Plagiarism and new media technologies: Combating 'cut 'n paste' culture
Miall, Caroline L. (2005) Plagiarism and new media technologies: Combating 'cut 'n paste' culture. In OLT Conference 2005 Beyond Delivery, 27 September 2005, Brisbane.
Whilst plagiarism has been around since pen was put to paper, the inextricable relationship that education now enjoys with new media technologies has seen its incidence increase to epidemic proportions. Plagiarism has become a blight on tertiary education, insidiously degrading the quality of degrees, largely thanks to ICTs providing students with ways to seamlessly misappropriate information. Many students are increasingly unsure how to avoid it and are being overseen by educators that cannot agree on what exactly constitutes academic dishonesty and how it should be effectively handled. This paper analyses the issues facing students and academics in light of new media in education and increasing moves to online learning. It considers the issues aggravating the problem; rising financial pressures, ambiguous cultural practices, practices in high school education; and seeks to provide a starting point for consistent, pedagogically sound approaches to the problem.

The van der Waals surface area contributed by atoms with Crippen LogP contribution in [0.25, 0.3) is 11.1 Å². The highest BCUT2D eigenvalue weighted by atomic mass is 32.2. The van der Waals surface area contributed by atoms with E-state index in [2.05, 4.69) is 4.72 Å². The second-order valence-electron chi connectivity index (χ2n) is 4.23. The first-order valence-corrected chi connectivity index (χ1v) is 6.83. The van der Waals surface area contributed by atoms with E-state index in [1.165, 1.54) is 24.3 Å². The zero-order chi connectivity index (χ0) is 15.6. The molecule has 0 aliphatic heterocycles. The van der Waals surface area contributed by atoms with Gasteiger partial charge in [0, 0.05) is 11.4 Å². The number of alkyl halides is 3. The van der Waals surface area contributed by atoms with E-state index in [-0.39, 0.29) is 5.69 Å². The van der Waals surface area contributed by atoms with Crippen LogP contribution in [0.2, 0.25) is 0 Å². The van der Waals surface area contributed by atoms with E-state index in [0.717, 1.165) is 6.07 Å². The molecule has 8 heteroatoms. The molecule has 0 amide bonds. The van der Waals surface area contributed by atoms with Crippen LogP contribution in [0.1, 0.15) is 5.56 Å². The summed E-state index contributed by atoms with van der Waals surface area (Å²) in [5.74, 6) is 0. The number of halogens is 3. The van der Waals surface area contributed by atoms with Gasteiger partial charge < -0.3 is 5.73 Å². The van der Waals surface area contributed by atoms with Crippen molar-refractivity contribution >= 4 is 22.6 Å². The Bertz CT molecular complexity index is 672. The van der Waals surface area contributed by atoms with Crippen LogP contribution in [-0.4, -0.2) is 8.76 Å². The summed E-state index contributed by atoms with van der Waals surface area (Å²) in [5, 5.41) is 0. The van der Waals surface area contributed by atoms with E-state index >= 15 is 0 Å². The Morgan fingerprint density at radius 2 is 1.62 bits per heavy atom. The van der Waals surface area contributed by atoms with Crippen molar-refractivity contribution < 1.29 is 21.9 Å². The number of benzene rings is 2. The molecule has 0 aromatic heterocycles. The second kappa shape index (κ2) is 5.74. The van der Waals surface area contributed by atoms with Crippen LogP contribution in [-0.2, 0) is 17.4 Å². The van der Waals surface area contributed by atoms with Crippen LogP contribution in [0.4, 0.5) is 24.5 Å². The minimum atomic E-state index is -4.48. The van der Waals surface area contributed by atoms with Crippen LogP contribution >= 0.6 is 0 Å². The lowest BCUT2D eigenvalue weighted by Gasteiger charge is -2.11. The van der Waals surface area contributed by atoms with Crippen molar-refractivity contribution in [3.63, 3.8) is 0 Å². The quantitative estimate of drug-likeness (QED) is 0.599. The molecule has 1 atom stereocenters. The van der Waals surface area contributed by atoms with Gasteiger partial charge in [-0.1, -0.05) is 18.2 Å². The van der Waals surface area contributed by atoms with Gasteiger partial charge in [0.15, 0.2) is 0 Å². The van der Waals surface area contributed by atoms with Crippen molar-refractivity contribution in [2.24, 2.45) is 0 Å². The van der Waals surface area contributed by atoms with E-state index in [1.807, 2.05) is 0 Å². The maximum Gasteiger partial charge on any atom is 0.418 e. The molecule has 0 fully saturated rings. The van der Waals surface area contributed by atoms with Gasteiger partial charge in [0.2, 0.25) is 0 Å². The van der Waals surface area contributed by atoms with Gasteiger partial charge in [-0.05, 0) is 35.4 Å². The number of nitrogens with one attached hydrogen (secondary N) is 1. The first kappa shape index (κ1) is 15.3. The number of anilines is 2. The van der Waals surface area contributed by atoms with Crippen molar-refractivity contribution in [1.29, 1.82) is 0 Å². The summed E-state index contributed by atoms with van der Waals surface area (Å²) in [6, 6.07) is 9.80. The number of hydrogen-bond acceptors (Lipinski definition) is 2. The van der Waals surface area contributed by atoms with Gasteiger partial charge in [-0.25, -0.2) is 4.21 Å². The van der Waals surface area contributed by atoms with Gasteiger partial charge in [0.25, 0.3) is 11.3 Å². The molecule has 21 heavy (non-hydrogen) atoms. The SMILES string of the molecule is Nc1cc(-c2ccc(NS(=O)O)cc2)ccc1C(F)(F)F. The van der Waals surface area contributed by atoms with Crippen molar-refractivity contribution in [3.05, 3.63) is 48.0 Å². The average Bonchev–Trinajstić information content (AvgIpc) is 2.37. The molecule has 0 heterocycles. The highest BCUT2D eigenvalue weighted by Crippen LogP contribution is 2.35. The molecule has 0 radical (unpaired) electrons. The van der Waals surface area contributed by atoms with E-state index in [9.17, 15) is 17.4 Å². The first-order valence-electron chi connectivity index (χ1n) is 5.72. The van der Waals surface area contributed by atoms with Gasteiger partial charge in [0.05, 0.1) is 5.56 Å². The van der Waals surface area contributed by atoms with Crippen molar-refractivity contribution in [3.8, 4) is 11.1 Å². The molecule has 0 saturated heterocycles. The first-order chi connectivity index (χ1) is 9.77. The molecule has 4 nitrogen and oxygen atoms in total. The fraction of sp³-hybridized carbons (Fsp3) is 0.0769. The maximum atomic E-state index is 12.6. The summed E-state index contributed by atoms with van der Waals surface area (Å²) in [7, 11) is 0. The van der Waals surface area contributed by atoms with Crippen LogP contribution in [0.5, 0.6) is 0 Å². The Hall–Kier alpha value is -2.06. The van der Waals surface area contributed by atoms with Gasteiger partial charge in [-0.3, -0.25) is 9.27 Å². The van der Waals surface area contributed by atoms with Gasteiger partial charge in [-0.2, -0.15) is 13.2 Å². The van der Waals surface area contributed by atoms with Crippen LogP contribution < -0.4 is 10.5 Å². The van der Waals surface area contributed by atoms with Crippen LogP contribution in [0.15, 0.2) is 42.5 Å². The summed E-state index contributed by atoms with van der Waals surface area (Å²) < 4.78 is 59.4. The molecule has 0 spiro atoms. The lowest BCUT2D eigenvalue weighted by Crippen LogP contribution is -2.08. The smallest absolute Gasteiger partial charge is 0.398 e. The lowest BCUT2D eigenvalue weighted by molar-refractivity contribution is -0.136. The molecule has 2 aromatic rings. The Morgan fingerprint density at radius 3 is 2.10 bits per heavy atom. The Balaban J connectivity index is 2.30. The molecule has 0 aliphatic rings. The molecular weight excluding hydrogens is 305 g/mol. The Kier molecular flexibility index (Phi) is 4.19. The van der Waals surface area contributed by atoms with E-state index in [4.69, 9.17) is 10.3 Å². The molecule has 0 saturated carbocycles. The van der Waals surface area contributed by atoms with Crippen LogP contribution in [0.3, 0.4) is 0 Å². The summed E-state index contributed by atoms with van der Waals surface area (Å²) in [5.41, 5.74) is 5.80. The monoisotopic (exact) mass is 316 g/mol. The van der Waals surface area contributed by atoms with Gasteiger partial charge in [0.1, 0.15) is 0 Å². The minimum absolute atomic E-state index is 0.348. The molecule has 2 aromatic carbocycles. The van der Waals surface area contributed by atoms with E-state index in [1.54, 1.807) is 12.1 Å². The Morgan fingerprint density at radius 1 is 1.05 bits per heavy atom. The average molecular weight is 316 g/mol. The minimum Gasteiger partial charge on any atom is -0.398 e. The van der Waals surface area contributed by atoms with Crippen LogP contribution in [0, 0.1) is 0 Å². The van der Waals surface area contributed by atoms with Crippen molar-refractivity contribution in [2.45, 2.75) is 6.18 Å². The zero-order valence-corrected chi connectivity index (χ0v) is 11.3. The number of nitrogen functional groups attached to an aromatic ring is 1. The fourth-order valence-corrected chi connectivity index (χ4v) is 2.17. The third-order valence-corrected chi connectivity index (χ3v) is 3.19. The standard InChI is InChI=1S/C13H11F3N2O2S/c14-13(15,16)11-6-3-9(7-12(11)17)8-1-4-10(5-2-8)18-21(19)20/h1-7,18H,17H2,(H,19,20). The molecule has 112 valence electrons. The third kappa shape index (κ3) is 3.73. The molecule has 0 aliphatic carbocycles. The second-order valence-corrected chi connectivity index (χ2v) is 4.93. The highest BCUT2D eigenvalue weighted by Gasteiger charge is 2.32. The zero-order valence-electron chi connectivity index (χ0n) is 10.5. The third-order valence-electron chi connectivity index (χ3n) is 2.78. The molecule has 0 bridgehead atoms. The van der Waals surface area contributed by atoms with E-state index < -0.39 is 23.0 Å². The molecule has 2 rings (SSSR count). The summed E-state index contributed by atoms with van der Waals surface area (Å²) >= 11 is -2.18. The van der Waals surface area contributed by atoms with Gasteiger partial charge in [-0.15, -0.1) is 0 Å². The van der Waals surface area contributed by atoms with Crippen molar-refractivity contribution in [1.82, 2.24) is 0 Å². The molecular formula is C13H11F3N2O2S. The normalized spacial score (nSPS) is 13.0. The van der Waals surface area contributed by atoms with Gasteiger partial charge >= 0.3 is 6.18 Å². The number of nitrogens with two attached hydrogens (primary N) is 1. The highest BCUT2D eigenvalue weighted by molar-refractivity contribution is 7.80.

Citation countsare sourced monthly fromand citation databases.
These databases contain citations from different subsets of available publications and different time periods and thus the citation count from each is usually different. Some works are not in either database and no count is displayed. Scopus includes citations from articles published in 1996 onwards, and Web of Science® generally from 1980 onwards.
Citations counts from theindexing service can be viewed at the linked Google Scholar™ search.
Full-text downloadsdisplays the total number of times this work’s files (e.g., a PDF) have been downloaded from QUT ePrints as well as the number of downloads in the previous 365 days. The count includes downloads for all files if a work has more than one.
|Item Type:||Conference Paper|
|Subjects:||Australian and New Zealand Standard Research Classification > LAW AND LEGAL STUDIES (180000)|
Australian and New Zealand Standard Research Classification > LAW AND LEGAL STUDIES (180000) > LAW (180100) > Intellectual Property Law (180115)
|Divisions:||Current > QUT Faculties and Divisions > Faculty of Law|
|Copyright Owner:||Copyright 2005 (please consult author)|
|Deposited On:||10 Oct 2005|
|Last Modified:||09 Jun 2010 22:27|
Repository Staff Only: item control page